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Table 4 Proportional difference in total 10-year costs according to post-surgical weight loss trajectory improvement

From: Impact of weight trajectory after bariatric surgery on co-morbidity evolution and burden

GroupG1G2G3G4G5G6
G10.0% [0.0, 0.0%]     
G2−11.0% [− 14.1, −8.8%]0.0% [0.0, 0.0%]    
G3−22.2% [−28.0, − 18.3%]−12.6% [− 16.3, − 10.3%]0.0% [0.0, 0.0%]   
G4−35.3% [− 43.5, − 29.5%]−27.3% [− 34.6, − 22.6%]−16.8% [− 22.4, − 13.2%]0.0% [0.0, 0.0%]  
G5−38.1% [−45.3, − 32.7%]−30.5% [− 36.7, − 25.7%]−20.5% [− 24.9, − 15.9%]−3.8% [− 7.8, − 1.8%]0.0% [0.0, 0.0%] 
G6−50.2% [− 59.9, − 41.2%]−44.0% [− 53.7, − 34.9%]−36.0% [− 45.6, − 26.6%]−23.0% [− 31.4, − 15.2%]−19.3% [− 28.6, − 12.3%]0.0% [0.0, 0.0%]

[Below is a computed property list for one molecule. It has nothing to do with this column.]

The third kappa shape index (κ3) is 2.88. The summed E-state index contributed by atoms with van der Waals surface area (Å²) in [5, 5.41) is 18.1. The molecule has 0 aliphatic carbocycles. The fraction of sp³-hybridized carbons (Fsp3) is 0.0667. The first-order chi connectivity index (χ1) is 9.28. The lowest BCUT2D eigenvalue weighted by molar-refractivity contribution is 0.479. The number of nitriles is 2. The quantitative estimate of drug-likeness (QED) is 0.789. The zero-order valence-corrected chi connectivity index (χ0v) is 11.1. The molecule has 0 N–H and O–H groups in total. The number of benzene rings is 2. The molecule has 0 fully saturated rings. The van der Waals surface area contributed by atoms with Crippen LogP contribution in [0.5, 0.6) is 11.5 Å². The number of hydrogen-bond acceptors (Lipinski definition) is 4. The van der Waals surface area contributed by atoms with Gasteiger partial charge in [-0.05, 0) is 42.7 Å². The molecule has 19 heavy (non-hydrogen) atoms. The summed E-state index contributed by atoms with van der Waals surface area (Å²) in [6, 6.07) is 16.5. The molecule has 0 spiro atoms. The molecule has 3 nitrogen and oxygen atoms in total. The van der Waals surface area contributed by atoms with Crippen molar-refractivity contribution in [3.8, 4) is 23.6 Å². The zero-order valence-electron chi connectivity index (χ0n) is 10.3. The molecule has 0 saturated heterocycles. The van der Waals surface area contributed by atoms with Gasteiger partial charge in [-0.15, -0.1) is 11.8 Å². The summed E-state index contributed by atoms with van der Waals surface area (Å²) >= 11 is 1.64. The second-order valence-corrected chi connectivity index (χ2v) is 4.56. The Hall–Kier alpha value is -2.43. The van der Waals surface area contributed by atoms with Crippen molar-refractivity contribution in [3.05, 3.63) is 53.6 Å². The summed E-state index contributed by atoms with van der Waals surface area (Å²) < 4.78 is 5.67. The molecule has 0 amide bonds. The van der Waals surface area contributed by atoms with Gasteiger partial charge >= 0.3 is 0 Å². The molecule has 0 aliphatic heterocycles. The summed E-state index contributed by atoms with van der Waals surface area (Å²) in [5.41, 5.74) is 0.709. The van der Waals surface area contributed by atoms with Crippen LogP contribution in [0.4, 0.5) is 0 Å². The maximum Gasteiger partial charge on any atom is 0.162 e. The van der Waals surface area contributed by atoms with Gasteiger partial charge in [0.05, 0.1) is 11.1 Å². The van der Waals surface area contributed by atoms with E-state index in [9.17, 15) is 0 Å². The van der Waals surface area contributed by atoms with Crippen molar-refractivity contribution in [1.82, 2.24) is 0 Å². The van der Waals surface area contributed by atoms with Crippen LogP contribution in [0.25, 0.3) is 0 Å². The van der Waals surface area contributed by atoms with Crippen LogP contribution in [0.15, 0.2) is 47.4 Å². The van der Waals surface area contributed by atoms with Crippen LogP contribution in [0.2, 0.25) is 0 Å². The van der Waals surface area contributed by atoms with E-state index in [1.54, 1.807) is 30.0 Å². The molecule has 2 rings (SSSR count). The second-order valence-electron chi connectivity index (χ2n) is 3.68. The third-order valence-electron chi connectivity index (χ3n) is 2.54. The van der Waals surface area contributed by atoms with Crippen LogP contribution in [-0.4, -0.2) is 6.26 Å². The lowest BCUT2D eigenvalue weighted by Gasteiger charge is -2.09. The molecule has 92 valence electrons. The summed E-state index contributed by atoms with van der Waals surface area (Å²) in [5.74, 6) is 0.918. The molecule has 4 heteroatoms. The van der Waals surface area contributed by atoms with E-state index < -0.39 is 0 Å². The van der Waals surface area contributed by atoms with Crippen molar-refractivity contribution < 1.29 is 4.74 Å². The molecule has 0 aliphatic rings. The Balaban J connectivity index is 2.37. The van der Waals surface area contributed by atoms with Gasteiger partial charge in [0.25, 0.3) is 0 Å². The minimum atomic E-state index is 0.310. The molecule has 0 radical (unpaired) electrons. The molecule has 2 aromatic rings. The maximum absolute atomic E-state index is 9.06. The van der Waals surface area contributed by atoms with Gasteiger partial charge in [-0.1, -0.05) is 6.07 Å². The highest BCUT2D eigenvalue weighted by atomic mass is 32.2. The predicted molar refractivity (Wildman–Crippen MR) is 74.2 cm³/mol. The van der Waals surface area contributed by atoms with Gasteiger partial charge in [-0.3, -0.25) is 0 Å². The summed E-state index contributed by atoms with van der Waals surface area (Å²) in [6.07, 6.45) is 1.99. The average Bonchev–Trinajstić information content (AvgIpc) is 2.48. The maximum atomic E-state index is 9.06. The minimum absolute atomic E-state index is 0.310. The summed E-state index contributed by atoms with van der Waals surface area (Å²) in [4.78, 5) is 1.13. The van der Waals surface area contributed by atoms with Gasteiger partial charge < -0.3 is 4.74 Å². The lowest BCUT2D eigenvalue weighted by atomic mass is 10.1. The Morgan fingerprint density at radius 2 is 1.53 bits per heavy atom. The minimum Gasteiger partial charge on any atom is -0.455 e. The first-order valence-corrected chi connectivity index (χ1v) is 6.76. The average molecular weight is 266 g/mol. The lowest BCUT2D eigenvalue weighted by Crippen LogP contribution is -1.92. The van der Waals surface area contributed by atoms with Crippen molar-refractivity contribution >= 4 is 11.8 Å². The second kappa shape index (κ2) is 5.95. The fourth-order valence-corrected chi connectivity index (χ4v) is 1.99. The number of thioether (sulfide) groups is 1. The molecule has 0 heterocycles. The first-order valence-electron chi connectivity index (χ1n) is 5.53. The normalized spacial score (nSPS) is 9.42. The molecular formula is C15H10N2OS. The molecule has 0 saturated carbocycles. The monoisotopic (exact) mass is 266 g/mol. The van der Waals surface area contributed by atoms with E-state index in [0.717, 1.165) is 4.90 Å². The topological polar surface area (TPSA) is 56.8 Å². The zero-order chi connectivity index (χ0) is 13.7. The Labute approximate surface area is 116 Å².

1. Values shown indicate the percentage change in total 10-year costs for a cohort of 100 patients who experience improvement in weight loss trajectory (G1 poorest, G6 greatest weight loss). Starting trajectories are across the top and destination trajectories vertically. An extreme improvement of 100 patients from G1 to G6 is therefore estimated to be associated with a 50% reduction in costs of treatment of co-morbidities, while an intermediate improvement from G2 to G4 is estimated to be associated with 27% lower costs of co-morbidity treatment over 10 years. Co-morbidities are restricted to the three of the present study (type 2 diabetes mellitus, hypertension and dyslipidaemia)